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Teaching Toni Morrison

Swarthmore President Valerie Smith delights in reentering the classroom

“We die. That may be the meaning of life. But we do language. That may be the measure of our lives.

With that epigraph from Toni Morrison at the top of the syllabus, President Valerie Smith sets the tone for a seminar she’s teaching this spring on the late Nobel Prize-winning writer, a former colleague.

“Morrison was a writer of remarkable versatility,” says Smith, a scholar of African American literature and author of Toni Morrison: Writing the Moral Imagination (Wiley-Blackwell, 2012). “I had the pleasure of getting to know her when we both taught at Princeton, and I found her to be a generous colleague, mentor, and friend.

“Not only was she an extraordinary prose stylist with an amazing gift for capturing the evocative power of language and the depth and resonance of emotional complexity, but she was a profoundly influential editor, a gifted librettist, a compelling author of children’s books, and a powerful public intellectual who produced brilliant essays,” Smith adds. 

“She used her gifts to expose the destructive impact of sexism, racism, class oppression, and inequality of all forms, as well as the redemptive power of human striving, resistance, creativity, compassion, and love.”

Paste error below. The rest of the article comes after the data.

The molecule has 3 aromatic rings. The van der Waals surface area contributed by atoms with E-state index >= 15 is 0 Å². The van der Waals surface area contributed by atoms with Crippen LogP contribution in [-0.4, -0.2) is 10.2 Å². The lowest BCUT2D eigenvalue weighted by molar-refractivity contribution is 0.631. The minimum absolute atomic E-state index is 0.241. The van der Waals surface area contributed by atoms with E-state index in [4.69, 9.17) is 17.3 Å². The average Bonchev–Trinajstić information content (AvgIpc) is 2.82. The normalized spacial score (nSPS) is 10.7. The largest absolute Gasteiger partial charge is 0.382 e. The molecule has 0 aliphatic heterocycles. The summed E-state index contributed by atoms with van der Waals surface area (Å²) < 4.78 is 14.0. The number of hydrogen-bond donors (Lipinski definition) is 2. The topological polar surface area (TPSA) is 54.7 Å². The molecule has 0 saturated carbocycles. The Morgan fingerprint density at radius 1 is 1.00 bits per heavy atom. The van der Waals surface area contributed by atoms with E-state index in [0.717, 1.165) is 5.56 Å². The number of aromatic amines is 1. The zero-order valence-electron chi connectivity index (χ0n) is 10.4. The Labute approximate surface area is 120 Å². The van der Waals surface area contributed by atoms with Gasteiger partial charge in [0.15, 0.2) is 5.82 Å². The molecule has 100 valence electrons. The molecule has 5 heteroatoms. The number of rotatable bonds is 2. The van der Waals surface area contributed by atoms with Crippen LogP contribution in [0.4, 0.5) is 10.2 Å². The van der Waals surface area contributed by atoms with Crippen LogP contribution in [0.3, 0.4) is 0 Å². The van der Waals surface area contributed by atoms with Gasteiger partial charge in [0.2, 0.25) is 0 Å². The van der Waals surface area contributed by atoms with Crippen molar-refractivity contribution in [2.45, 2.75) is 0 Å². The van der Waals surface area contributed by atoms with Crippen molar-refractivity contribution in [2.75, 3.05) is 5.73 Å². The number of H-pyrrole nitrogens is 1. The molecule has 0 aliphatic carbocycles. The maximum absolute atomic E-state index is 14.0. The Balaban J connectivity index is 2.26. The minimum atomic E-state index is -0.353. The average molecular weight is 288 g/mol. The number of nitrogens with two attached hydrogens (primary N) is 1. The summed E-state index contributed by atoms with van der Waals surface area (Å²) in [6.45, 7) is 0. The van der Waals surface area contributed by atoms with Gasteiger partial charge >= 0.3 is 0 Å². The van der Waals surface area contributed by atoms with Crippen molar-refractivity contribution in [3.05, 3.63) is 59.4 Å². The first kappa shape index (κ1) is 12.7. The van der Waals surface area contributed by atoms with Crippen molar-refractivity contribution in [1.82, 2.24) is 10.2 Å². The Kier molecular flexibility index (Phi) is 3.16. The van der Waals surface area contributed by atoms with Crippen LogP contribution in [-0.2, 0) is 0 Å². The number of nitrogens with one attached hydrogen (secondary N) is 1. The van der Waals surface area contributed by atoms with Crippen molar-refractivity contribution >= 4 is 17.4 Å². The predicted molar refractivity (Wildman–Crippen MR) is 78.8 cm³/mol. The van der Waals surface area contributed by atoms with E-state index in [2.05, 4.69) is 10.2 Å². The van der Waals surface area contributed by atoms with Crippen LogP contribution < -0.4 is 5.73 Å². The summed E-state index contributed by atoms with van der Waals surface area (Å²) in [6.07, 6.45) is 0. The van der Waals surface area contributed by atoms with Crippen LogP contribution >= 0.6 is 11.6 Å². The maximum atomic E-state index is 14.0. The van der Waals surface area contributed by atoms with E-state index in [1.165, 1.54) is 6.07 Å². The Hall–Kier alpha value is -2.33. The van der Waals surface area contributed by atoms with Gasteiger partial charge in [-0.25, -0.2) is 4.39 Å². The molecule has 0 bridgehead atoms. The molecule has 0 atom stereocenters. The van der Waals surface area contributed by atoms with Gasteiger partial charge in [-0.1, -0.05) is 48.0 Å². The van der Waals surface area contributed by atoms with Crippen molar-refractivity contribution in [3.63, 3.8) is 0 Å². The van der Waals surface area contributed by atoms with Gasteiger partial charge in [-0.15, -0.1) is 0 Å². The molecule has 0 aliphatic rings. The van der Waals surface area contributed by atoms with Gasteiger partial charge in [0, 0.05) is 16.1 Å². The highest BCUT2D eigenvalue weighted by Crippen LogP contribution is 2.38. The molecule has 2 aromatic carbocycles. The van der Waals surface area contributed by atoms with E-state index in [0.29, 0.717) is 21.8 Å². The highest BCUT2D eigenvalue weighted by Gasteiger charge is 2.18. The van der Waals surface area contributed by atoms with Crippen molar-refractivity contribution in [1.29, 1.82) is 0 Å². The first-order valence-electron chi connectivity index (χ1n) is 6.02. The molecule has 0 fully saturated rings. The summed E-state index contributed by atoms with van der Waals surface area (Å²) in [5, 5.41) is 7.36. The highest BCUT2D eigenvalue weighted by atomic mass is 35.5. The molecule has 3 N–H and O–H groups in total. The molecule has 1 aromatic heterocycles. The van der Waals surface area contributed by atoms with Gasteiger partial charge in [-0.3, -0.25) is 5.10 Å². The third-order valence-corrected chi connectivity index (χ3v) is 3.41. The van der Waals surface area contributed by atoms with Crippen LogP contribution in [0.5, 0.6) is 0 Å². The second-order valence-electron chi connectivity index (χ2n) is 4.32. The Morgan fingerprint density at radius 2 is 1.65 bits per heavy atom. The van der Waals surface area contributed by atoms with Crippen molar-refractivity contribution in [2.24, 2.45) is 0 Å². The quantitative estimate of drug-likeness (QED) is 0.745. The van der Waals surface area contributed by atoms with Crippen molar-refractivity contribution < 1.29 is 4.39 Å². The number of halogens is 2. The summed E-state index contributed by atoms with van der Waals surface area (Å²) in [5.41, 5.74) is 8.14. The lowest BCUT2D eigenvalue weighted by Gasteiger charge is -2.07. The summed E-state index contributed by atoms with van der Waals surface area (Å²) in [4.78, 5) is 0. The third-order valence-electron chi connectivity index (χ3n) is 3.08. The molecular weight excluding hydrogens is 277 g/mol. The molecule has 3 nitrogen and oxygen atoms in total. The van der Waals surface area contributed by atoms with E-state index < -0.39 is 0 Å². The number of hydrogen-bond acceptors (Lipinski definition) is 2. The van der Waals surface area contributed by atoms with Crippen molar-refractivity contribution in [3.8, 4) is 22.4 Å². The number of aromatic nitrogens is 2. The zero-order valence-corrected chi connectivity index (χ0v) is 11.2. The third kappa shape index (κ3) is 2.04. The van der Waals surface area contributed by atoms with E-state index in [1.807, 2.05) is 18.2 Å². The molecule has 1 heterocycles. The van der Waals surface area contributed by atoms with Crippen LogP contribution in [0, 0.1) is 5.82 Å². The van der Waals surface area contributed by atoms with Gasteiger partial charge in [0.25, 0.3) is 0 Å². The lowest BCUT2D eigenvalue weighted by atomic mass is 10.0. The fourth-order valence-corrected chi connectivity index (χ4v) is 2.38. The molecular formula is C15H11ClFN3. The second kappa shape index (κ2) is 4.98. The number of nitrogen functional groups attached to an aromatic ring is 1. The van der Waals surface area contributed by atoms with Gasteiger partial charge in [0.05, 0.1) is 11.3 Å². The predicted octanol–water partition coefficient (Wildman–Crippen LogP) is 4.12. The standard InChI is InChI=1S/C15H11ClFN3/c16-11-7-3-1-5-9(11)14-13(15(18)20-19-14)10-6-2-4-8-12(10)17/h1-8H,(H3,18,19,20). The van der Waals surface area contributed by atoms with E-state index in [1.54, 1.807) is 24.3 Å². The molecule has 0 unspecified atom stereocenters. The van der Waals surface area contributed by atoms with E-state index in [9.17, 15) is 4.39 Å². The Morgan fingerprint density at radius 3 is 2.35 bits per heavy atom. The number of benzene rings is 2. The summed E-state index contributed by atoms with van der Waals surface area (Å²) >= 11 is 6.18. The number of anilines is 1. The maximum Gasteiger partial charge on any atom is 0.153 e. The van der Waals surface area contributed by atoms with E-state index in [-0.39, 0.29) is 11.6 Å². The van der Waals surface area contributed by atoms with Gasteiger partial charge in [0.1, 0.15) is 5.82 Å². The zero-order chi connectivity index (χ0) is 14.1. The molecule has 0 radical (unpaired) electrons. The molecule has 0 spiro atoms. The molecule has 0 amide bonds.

Seminar students read nine of Morrison’s novels in addition to essays by Morrison and criticism by various writers. The class strongly emphasizes the craft of writing. 

“I am teaching the class as a writing course, so students submit drafts of their papers to a peer editor and to me, and have the opportunity to use the feedback they receive to revise their papers,” Smith says. “I’m delighted that students report how much they enjoy the process of giving and receiving peer edits.”

This is the first course Smith has taught since she assumed Swarthmore’s presidency in 2015. 

“I’m enjoying working with and getting to know Swarthmore students (and one Haverford student) in an intimate intellectual context,” she says. 

The experience has reinforced what she knows about Swarthmore students: They come prepared, read Morrison’s work carefully, and are eager to participate in class discussion.

“They have a reputation for being intellectually curious and passionate about ideas,” Smith says. “The students in my seminar live up to that expectation.

“Perhaps the most challenging part,” she adds, “is that I always leave class wishing we had more time for discussion.”